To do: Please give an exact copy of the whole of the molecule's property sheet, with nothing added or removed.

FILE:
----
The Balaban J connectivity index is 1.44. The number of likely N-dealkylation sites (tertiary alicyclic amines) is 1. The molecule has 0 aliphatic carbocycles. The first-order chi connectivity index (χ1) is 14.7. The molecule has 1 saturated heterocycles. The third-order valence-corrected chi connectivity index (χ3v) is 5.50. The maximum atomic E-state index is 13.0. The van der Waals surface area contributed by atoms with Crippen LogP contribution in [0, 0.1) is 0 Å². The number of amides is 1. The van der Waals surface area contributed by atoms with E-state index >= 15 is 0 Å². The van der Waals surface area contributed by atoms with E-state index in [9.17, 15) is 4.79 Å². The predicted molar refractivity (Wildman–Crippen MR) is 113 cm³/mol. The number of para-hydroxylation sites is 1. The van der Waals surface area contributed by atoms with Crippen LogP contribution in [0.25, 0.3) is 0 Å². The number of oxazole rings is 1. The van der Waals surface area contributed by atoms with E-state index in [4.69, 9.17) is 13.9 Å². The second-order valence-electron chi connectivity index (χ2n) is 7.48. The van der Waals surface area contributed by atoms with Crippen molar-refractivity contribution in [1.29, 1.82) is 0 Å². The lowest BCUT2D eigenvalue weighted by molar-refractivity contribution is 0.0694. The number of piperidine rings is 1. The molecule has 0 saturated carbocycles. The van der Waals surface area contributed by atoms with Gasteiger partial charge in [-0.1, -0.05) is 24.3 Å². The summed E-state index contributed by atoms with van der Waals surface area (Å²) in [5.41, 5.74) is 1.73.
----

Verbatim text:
The Balaban J connectivity index is 1.44. The number of likely N-dealkylation sites (tertiary alicyclic amines) is 1. The molecule has 0 aliphatic carbocycles. The first-order chi connectivity index (χ1) is 14.7. The molecule has 1 saturated heterocycles. The third-order valence-corrected chi connectivity index (χ3v) is 5.50. The maximum atomic E-state index is 13.0. The van der Waals surface area contributed by atoms with Crippen LogP contribution in [0, 0.1) is 0 Å². The number of amides is 1. The van der Waals surface area contributed by atoms with E-state index >= 15 is 0 Å². The van der Waals surface area contributed by atoms with E-state index in [9.17, 15) is 4.79 Å². The predicted molar refractivity (Wildman–Crippen MR) is 113 cm³/mol. The number of para-hydroxylation sites is 1. The van der Waals surface area contributed by atoms with Crippen LogP contribution in [0.25, 0.3) is 0 Å². The number of oxazole rings is 1. The van der Waals surface area contributed by atoms with E-state index in [4.69, 9.17) is 13.9 Å². The second-order valence-electron chi connectivity index (χ2n) is 7.48. The van der Waals surface area contributed by atoms with Crippen molar-refractivity contribution in [1.29, 1.82) is 0 Å². The lowest BCUT2D eigenvalue weighted by molar-refractivity contribution is 0.0694. The number of piperidine rings is 1. The molecule has 0 saturated carbocycles. The van der Waals surface area contributed by atoms with Gasteiger partial charge in [-0.1, -0.05) is 24.3 Å². The summed E-state index contributed by atoms with van der Waals surface area (Å²) in [5.41, 5.74) is 1.73.